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UIL realignment: Some area schools will travel nearly 200 miles for district games

NORTH RICHLAND HILLS — Randy Allen and his staff sat around a table at Birdville Athletics Complex taking notes.
The longtime Highland Park football coach found out late last year that the six-time champion would move down from 6A — Texas’ top high school athletics classification — to 5A Division I, where the school located just northwest of SMU’s campus last won a state title.
But it wasn’t until Thursday morning that Allen and dozens of other coaches overflowing a conference room at Birdville Athletics Complex learned in real time in which districts their teams will compete for the next two seasons.
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Every two years, the University Interscholastic League collects enrollment numbers from member high schools to determine their classifications. Some schools move up, while others stay the same or move down. To account for that movement, the UIL realigns athletics districts.
As a result, teams typically face a new slate of opponents each realignment cycle. For the 2024-26 school years, Highland Park will compete in District 7-5AI with Burleson Centennial, Cleburne, Joshua, Lufkin, Midlothian, Red Oak and Tyler. Midlothian and Red Oak also competed in 5A Division I last realignment cycle.
“It’s a big surprise,” Allen said. “But it’s a good district and we’re excited to be in 5A, and we’re excited about the new teams that we’ll be playing.”
Processing the new information, Allen jotted down phone numbers and names of opposing coaches once his district was revealed. Some of his new competition was in the conference room with him.
But several of Allen’s competing coaches who represent schools from other regions of Texas likely were not. Red Oak, Midlothian and Highland Park will at some point have to travel significant distances outside the Dallas-Fort Worth area for district matchups.
The longest road trips will be to Tyler and Lufkin, both located in East Texas. It will take about two hours for the Dallas-area schools to make the 100-mile trip to Tyler.
Lufkin is closer to the Louisiana border than it is to its district mates. Highland Park is 172 miles away, Midlothian is 195 miles out and Red Oak is a 193-mile trek. That drive will take each school about three hours.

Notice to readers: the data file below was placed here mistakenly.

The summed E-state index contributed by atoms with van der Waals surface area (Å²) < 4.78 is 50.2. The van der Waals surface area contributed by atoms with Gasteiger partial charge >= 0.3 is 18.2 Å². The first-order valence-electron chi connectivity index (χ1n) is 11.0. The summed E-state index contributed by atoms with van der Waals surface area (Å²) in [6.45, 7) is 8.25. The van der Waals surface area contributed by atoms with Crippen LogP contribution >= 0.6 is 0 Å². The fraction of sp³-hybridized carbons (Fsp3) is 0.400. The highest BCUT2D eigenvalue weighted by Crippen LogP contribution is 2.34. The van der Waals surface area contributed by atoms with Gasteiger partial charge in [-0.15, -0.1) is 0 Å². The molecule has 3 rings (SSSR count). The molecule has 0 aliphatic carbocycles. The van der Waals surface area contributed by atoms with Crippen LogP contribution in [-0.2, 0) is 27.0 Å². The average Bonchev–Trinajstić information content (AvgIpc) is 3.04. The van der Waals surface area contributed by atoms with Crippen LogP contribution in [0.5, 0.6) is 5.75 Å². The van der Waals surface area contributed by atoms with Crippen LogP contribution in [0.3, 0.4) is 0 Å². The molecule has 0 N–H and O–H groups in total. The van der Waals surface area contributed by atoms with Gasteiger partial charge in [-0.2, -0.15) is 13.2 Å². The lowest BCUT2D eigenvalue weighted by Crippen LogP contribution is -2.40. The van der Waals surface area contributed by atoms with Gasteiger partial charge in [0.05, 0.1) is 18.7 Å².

“The travel to Lufkin was the biggest surprise,” Allen said. “Lufkin is a little bit closer to Houston than to Dallas, so that’s a big surprise.”
In 10-6A teams such as Rockwall and Forney will also make trips to East Texas when it’s time to play Tyler Legacy and Longview.
The goal is to build districts according to their teams’ geography, but it doesn’t always work out that way.
“The predictions were that we would be in there with North Mesquite, West Mesquite, Midlothian, Red Oak and then DeSoto was a possibility and they opted up,” Allen said. “But nobody ever said anything about Cleburne or Burleson or Joshua when we were looking at predictions.”
While Cleburne, Burleson and Joshua aren’t as far away as Tyler or Lufkin, they are still a solid hour drive with no traffic. Cleburne is 54 miles southwest of Highland Park. Joshua is between Cleburne and Burleson, which is 51 miles from Highland Park. The westernmost school in 7-5AI is Joshua, and the easternmost school is Lufkin. On the fastest route, 222 miles separate the two communities.
Most area football teams will not have to travel terribly far for district games. In fact, for this realignment cycle, many area programs are in districts that make more sense geographically than they did previously.
For example, District 5-6A is composed of all Denton County schools with the exception of Coppell, which isn’t too far away from Lewisville, Flower Mound, Little Elm, Denton Guyer and Denton Braswell.
In District 4-5AII — home to Anna, Melissa and Frisco Emerson — all the member schools are based in Collin County with the exception of Denison.
Emerson used to play with schools based in Denton County. Several of Melissa’s former district mates were outside of Collin County, and the same applied to Anna.
Highland Park won’t enjoy the convenience of neighboring district mates, but that’s only one thing Allen considered on Thursday.
“We have not played any of these teams when we’ve been in 5A. So all of it will be pretty new,” Allen said. ” We were in a district with Tyler two, three years ago. And we did play Red Oak in the Tom Landry Classic, I don’t know, 15 or 20 years ago.”
Now that Allen knows whom Highland Park will face, he’ll probably start gathering intel soon. He’s also thought about the 5AI teams in Region II.
“You’ve got the Frisco schools — they’re always tough,” Allen said. “And it looks like our District 7, we play District 8 [in the first round of playoffs], so that goes down toward Austin. That’s new. It’s taking me a little while to wrap my mind around it because I don’t know those teams very well.”
Red Oak coach Melvin Robinson also sees question marks surrounding his new district mates.
“Midlothian is the only one there [we’ve shared a district with]” Robinson said. “We played Centennial in the playoffs. Rest of it is new to me.”
While traveling long distances isn’t the most convenient, Midlothian coach Doug Wendel is looking forward to facing his new opponents and relishing in the road trips.
“I’ve always loved East Texas. Very excited about the opportunity to play at Rose Stadium in Tyler,” Wendel said. “Lufkin has a long tradition of good football. Highland Park has a beautiful stadium. Should be fun environments to play in.”
Find more high school sports coverage from The Dallas Morning News here.
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